Time for action is NOW: 5 hours to Safer Streets in Sao Paulo
‘It is not a question of engineering or funding but a strong will to make our streets safe that matters!’ Sao Miguel, an eastern district of Sao Paulo attested to this statement by transforming an intersection that only served cars to a safe place for people in 5 hours.
An area of 1600 Sq Mt, in Praca de Getulio Vargas–a dysfunctional roundabout and a large bed of asphalt, was temporarily transformed into a pedestrian plaza with narrowed travel lanes and additional pedestrian crossings with the use of chalk, paint, cones and planters. The space was activated by artificial turf, beach chairs, umbrellas, planned activities of children and music for adults through the day.
Making their way to Sao Miguel at the break of dawn,GDCI team and the BIGRS embedded staff worked with 20 other collaborators to change the street geometry, with a tight timeline of 5 hours. The intervention was based on the proposed design for Sao Miguel Reduced Speed Zone which is currently under the a review phase. It eliminated two vehicular alternatives, in turn creating additional open and safe space for pedestrians.
The geometrical changes on the intersection were achieved with the use of chalk to mark the new geometry, followed by panting the outline with gypsum based-paint, and finally placing planters and traffic cones to increase visibility of the new geometry. The reduced speeds and increased visibility for all users ensured that vehicles yielded to pedestrians trying to cross the narrowed travel lanes. A 30% reduction in average vehicular speeds was observed, making the intersection safe for shared use.
The increased space for pedestrians and the programmed activities ensured the plaza served users of all ages and abilities. The use of artificial turf, umbrellas, beach chairs and music, helped activate the plaza, while the ping-pong table and the jump-rope were extremely popular with the younger citizens of the community. Placed alongside the information booth, was the activity booth that hosted activities such as planter painting and design your own plaza attracting age groups from 3 to 65.
São Miguel, a vibrant commercial district of São Paulo, was selected to be the first area for design implementation through surgical streetscape interventions like additional pedestrian crossing, narrowing travel lanes, sidewalk widening, raised crossings among other traffic calming strategies. The delineated area in Sao Miguel’s Reduce Speed Zone has been notoriously know as the most un-safe neighborhood with 734 crashes per Sq Km compared to the city average of 23 crashes per Sq Km. GDCI along with other partners under BIGRS has been proving technical assistance to the City of São Paulo for redesigning it’s the Reduce Speed Zones, since early 2016 and this event was planned as a part of the Area 40 – Reduced Speed Zone Redesign for Sao Miguel.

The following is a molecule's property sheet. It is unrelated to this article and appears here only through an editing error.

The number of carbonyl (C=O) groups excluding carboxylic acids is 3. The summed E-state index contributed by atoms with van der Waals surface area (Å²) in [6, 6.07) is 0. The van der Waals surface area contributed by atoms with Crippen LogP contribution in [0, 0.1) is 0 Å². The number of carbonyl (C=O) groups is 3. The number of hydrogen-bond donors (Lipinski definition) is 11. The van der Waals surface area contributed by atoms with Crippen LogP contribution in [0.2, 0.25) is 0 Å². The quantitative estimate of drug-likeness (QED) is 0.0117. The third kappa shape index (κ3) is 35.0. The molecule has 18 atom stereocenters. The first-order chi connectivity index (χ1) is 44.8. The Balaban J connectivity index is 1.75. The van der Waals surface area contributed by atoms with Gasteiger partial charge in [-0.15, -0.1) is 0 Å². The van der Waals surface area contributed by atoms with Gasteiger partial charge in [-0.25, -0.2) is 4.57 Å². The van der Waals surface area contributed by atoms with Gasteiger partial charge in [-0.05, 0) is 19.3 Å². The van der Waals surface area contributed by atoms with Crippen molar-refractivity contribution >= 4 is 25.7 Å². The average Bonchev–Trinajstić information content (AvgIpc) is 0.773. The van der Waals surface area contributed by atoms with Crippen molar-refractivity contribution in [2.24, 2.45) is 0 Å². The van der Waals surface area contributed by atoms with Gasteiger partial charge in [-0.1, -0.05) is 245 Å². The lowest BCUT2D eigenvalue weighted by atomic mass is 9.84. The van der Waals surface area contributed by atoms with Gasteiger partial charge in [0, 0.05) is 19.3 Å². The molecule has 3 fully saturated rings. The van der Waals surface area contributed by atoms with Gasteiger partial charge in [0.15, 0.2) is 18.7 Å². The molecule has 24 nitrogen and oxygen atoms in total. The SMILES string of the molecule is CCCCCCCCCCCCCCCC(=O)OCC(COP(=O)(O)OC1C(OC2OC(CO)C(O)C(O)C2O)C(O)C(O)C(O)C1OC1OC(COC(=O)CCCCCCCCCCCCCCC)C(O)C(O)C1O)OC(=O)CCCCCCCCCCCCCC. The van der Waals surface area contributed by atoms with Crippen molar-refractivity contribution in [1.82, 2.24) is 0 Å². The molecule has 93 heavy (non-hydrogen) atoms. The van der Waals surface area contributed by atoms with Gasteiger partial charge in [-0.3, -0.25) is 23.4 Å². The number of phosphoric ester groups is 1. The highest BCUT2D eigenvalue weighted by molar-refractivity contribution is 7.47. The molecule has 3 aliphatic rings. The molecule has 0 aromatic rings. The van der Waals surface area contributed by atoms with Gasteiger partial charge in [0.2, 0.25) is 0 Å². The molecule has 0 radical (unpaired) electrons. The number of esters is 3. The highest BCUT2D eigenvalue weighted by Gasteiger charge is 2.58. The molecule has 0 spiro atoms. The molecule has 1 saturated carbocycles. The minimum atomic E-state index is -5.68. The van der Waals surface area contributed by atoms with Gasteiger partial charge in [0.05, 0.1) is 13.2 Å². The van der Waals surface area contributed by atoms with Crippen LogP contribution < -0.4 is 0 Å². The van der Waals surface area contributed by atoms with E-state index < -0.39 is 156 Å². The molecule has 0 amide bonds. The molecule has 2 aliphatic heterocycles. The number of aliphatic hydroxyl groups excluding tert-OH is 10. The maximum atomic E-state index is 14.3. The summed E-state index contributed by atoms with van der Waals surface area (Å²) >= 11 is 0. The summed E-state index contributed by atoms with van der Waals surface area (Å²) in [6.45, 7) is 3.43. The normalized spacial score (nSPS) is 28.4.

GDCI places a strong emphasis on collecting data to evaluate the design changes and most importantly to allow the community to voice their opinions. At the end of the event, almost 100 surveys were collected and an overwhelming majority (97%) of the people who participated in the survey reacted positively, expressing interest in increasing safety, public space and having out-door events in the space.
Pop-up street transformation like these can be achieved in a few hours, provide instant safety to road users and help build support for capital funding by showing ‘Whats Possible’ to both the community and the city agencies. This event was planned for a day, however the materials used could have been applied for a longer duration if needed. We cannot afford to wait in taking action to reduce road traffic fatalities, and this event was a testament to it. With the will to change our streets, we can transform the most unsafe intersections to the safest ones, in a matter of few hours. The time to act is NOW.
GDCI will continue working in the Sao Paulo’s Reduced Speed Zones in 2017, and support the efforts towards community outreach and data collection to ensure that just like ‘Sao Miguel Mais Humana – Rua para Todos’, we design streets that put people first!
My Way to School: Making kids’ journeys to school in Santiago, Chile, safer and more enjoyable
In 2019, the GDCI team selected the capital city of Santiago, Chile, as a Streets for Kids Technical Assistance project. Together with Ciudad Emergente, a Chilean nonprofit, we selected Enrique Soro street as the project site. The project’s main objectives were to establish safe intersections, extend sidewalks, and reduce speeds.
The Global Designing Cities Initiative is committed to reimagining streets as places for people, shaping cities that are healthy, accessible, and equitable for everyone. We also recognize cycling as a safe, efficient, and sustainable mode of transportation. Despite the lack of safe cycling infrastructure that hinders many would-be cyclists around the world from relying on their bikes, there are a number of cities that have made significant progress in recent years. Committed to making its streets more cycle-friendly, Quito, Ecuador, has implemented large-scale, successful cycling infrastructure projects that make it a cycling success story.
Sixty leaders, twenty cities, one focus: How to make better streets for kids
GDCI’s first-ever Streets for Kids Leadership Accelerator welcomed 60 professionals from 20 cities around the world, all working at the intersection of children’s wellbeing and transportation. This competitively selected group came together for twelve online sessions over a six months period for an intensive course in street design best practices. Perhaps most importantly, this was a unique opportunity for them to share ideas, questions, and strategies with each other. Here’s a look back at what went into this program.